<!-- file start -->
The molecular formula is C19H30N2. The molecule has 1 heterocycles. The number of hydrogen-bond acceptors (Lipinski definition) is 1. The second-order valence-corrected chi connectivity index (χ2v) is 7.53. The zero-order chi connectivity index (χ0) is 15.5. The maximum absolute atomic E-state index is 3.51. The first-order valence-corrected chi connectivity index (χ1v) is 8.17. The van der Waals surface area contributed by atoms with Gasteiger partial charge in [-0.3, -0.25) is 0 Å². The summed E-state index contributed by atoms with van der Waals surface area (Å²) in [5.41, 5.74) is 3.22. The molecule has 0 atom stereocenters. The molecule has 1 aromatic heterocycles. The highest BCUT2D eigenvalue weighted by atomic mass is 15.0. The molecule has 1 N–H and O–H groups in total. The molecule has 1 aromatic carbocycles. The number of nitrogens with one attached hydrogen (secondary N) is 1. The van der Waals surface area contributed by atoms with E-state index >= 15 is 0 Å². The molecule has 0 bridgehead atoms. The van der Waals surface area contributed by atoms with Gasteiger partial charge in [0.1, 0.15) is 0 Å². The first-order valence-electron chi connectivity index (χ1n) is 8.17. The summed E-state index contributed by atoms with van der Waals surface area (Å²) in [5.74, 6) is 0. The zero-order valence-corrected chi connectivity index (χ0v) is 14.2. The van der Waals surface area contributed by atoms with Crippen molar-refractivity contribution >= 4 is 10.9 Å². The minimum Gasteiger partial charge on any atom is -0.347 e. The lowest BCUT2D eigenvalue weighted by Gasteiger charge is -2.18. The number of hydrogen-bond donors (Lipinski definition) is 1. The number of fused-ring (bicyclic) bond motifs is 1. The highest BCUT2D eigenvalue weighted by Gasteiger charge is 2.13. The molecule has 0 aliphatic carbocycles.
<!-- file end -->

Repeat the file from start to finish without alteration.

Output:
The molecular formula is C19H30N2. The molecule has 1 heterocycles. The number of hydrogen-bond acceptors (Lipinski definition) is 1. The second-order valence-corrected chi connectivity index (χ2v) is 7.53. The zero-order chi connectivity index (χ0) is 15.5. The maximum absolute atomic E-state index is 3.51. The first-order valence-corrected chi connectivity index (χ1v) is 8.17. The van der Waals surface area contributed by atoms with Gasteiger partial charge in [-0.3, -0.25) is 0 Å². The summed E-state index contributed by atoms with van der Waals surface area (Å²) in [5.41, 5.74) is 3.22. The molecule has 0 atom stereocenters. The molecule has 1 aromatic heterocycles. The highest BCUT2D eigenvalue weighted by atomic mass is 15.0. The molecule has 1 N–H and O–H groups in total. The molecule has 1 aromatic carbocycles. The number of nitrogens with one attached hydrogen (secondary N) is 1. The van der Waals surface area contributed by atoms with E-state index >= 15 is 0 Å². The molecule has 0 bridgehead atoms. The van der Waals surface area contributed by atoms with Gasteiger partial charge in [0.1, 0.15) is 0 Å². The first-order valence-electron chi connectivity index (χ1n) is 8.17. The summed E-state index contributed by atoms with van der Waals surface area (Å²) in [5.74, 6) is 0. The zero-order valence-corrected chi connectivity index (χ0v) is 14.2. The van der Waals surface area contributed by atoms with Crippen molar-refractivity contribution >= 4 is 10.9 Å². The minimum Gasteiger partial charge on any atom is -0.347 e. The lowest BCUT2D eigenvalue weighted by Gasteiger charge is -2.18. The number of hydrogen-bond donors (Lipinski definition) is 1. The number of fused-ring (bicyclic) bond motifs is 1. The highest BCUT2D eigenvalue weighted by Gasteiger charge is 2.13. The molecule has 0 aliphatic carbocycles.